BOISE, Idaho — Boise School District members doubled down Thursday on the decision to continue allowing students to return to in-person learning on a hybrid basis, despite Central District Health moving Ada County schools back into the "red" category for coronavirus infection risk.
At the board meeting, conducted over Zoom, Deputy Superintendent Lisa Roberts stressed that the decision to continue with the school's reopening plan came after consultation with doctors and health officials.
Despite a rise in cases, there does not appear to be community spread within the schools, she said.
Between Oct. 6 and Thursday, the Boise School District recorded 15 new COVID-19 infections, but contract tracing shows those infections happened outside of school, Roberts said, such as a child testing positive after their parent does, or a teacher in the district being infected after his or her spouse catches the virus.
"We do have lots of folks who are having to quarantine because they've been exposed to a positive case. The great news though is that when they are quarantining, they're not coming back as positive," she said. "That bodes well to our response, to how we're handling positive cases."
Under the hybrid model, students in kindergarten through sixth-grade are attending classes in-person two days a week, with three days of distance learning online. Students have been split up into two groups by alphabet, essentially halving the number of students physically in a classroom at one time.
Older students - those in seventh through 12th grade - are currently going to school entirely online, but are scheduled to return to class two days a week under the same model starting Monday, Oct. 19.
Roberts said the online-only option has been taking a toll on students. Parents and teachers alike have reached out to the district about students whose grades are falling dramatically - even if they have not struggled with schoolwork in the past, she said.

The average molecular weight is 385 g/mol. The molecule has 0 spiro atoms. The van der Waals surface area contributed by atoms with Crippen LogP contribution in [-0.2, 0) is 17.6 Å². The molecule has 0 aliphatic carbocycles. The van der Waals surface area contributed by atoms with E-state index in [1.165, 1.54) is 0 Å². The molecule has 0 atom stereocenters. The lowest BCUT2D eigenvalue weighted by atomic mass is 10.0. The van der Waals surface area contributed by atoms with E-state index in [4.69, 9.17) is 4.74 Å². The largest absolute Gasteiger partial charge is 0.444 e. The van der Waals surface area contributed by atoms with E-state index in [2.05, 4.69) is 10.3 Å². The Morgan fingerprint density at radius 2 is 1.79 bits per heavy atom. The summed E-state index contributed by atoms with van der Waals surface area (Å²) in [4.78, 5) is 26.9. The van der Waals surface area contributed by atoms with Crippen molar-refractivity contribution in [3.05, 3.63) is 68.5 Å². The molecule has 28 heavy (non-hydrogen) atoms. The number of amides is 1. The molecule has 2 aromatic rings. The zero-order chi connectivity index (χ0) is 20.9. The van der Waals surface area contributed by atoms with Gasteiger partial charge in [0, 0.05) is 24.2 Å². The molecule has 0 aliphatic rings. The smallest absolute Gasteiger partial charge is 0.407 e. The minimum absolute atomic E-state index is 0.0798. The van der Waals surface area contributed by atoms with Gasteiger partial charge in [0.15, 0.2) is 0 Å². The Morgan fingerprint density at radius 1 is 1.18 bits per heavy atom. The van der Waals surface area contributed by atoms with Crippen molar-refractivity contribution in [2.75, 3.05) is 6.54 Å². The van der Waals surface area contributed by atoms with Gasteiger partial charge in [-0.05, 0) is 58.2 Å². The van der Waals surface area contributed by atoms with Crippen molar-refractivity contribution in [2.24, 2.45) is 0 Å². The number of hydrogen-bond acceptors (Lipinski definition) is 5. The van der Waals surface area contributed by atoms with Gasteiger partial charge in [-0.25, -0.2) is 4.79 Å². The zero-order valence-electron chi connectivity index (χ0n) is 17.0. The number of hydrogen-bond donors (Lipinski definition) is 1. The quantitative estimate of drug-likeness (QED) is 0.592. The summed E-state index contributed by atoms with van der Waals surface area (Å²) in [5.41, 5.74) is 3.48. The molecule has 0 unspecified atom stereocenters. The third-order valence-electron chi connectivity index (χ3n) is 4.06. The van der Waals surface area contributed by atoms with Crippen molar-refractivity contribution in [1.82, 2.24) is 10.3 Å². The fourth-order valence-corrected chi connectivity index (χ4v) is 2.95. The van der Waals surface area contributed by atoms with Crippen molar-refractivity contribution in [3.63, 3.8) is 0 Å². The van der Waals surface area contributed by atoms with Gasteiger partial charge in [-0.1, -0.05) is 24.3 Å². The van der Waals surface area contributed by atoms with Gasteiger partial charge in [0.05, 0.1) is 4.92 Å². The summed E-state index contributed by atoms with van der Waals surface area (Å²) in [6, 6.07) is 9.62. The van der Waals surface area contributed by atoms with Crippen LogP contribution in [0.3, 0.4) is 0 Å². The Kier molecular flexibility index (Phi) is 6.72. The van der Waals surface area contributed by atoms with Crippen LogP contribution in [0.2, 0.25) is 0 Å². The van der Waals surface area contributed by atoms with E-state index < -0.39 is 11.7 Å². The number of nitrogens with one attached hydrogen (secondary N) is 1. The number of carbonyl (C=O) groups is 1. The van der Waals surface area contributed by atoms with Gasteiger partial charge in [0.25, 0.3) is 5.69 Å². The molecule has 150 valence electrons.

"It is so difficult when these kids are sitting at home alone and their parents are off at work," she said. "They're struggling with their academics. They're struggling with their mental health."
Trustee Nancy Gregory agreed, saying that it would be worth it to allow secondary students to return to classrooms, even if the district had to make the decision to roll back to online-only learning in the future.
"I just think there are some compelling reasons why we take a step, why we proceed forward with our plan, knowing that we are going to watch that data and pivot if we need to and take the counsel of our medical experts and CDH to guide us," she said.
School board members say they are well-prepared to ramp up restrictions if community spread is discovered within the district or if cases spike. If multiple cases of community spread are found within one school in the Boise School District, that school will move back to virtual learning for at least two weeks, with teachers having the option to work from home.
Although the board had originally aimed at having all students back to five-day-a-week in-person instruction by Nov. 9, the school district now says the hybrid model of two days in-person, three days virtual will continue until at least the end of the semester.
Trustee Beth Oppenheimer said the community plays a major role in keeping infections down, and stressed that responses to the pandemic will vary from one district to another.
"We're working with the information that we have within our district," she said. "And it's hard, it's hard when we're swimming upstream in a community that we can't control what is happening outside of our schools."
Idaho Gov. Brad Little urged all Idahoans to wear a mask and protect their neighbors during a Thursday press conference in which he announced that the state will remain in Stage 4 of the reopening plan amid a rise in infections. Idaho's 14-day average of new cases reported each day is now at 575.93, the highest since the pandemic began.
Ada County, which contains the Boise School District, had recorded 13,197 confirmed cases and 156 deaths from COVID-19 as of Wednesday.
But Roberts said she has confidence that the precautions the district has put into place - like masks, social distancing, and disinfecting - have worked and will continue to work. She noted that her own daughter is a teacher in the Boise School District, and her husband is a principal.
"I would not do this, I can promise you none of us would do this if we truly felt like we were putting our staff members at risk," she said. "We have to be diligent, and we have faith that our teachers can be diligent, and our staff members can."
At KTVB, we’re focusing our news coverage on the facts and not the fear around the virus. To see our full coverage, visit our coronavirus section, here: www.ktvb.com/coronavirus.
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